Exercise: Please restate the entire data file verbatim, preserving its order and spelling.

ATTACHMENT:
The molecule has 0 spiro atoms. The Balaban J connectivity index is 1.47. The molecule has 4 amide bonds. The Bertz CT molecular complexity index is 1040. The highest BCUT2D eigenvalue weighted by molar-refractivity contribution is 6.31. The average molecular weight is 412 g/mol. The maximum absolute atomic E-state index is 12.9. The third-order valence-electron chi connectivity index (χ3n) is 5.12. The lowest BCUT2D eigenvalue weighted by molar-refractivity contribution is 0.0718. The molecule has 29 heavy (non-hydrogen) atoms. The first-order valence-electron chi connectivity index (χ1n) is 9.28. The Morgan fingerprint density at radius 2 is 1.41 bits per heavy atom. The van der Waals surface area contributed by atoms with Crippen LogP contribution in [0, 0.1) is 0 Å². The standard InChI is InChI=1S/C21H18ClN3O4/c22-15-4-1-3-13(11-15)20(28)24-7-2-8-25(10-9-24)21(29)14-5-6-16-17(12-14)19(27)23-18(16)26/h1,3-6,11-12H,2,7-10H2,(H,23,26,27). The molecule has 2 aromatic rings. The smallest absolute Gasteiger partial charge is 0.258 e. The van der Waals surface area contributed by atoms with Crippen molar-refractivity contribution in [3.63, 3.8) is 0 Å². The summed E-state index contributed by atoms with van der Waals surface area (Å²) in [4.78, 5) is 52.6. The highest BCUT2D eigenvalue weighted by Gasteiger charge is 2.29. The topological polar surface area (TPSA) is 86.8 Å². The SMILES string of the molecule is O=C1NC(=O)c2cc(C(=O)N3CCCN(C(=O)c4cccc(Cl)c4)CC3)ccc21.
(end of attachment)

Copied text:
The molecule has 0 spiro atoms. The Balaban J connectivity index is 1.47. The molecule has 4 amide bonds. The Bertz CT molecular complexity index is 1040. The highest BCUT2D eigenvalue weighted by molar-refractivity contribution is 6.31. The average molecular weight is 412 g/mol. The maximum absolute atomic E-state index is 12.9. The third-order valence-electron chi connectivity index (χ3n) is 5.12. The lowest BCUT2D eigenvalue weighted by molar-refractivity contribution is 0.0718. The molecule has 29 heavy (non-hydrogen) atoms. The first-order valence-electron chi connectivity index (χ1n) is 9.28. The Morgan fingerprint density at radius 2 is 1.41 bits per heavy atom. The van der Waals surface area contributed by atoms with Crippen LogP contribution in [0, 0.1) is 0 Å². The standard InChI is InChI=1S/C21H18ClN3O4/c22-15-4-1-3-13(11-15)20(28)24-7-2-8-25(10-9-24)21(29)14-5-6-16-17(12-14)19(27)23-18(16)26/h1,3-6,11-12H,2,7-10H2,(H,23,26,27). The molecule has 2 aromatic rings. The smallest absolute Gasteiger partial charge is 0.258 e. The van der Waals surface area contributed by atoms with Crippen molar-refractivity contribution in [3.63, 3.8) is 0 Å². The summed E-state index contributed by atoms with van der Waals surface area (Å²) in [4.78, 5) is 52.6. The highest BCUT2D eigenvalue weighted by Gasteiger charge is 2.29. The topological polar surface area (TPSA) is 86.8 Å². The SMILES string of the molecule is O=C1NC(=O)c2cc(C(=O)N3CCCN(C(=O)c4cccc(Cl)c4)CC3)ccc21.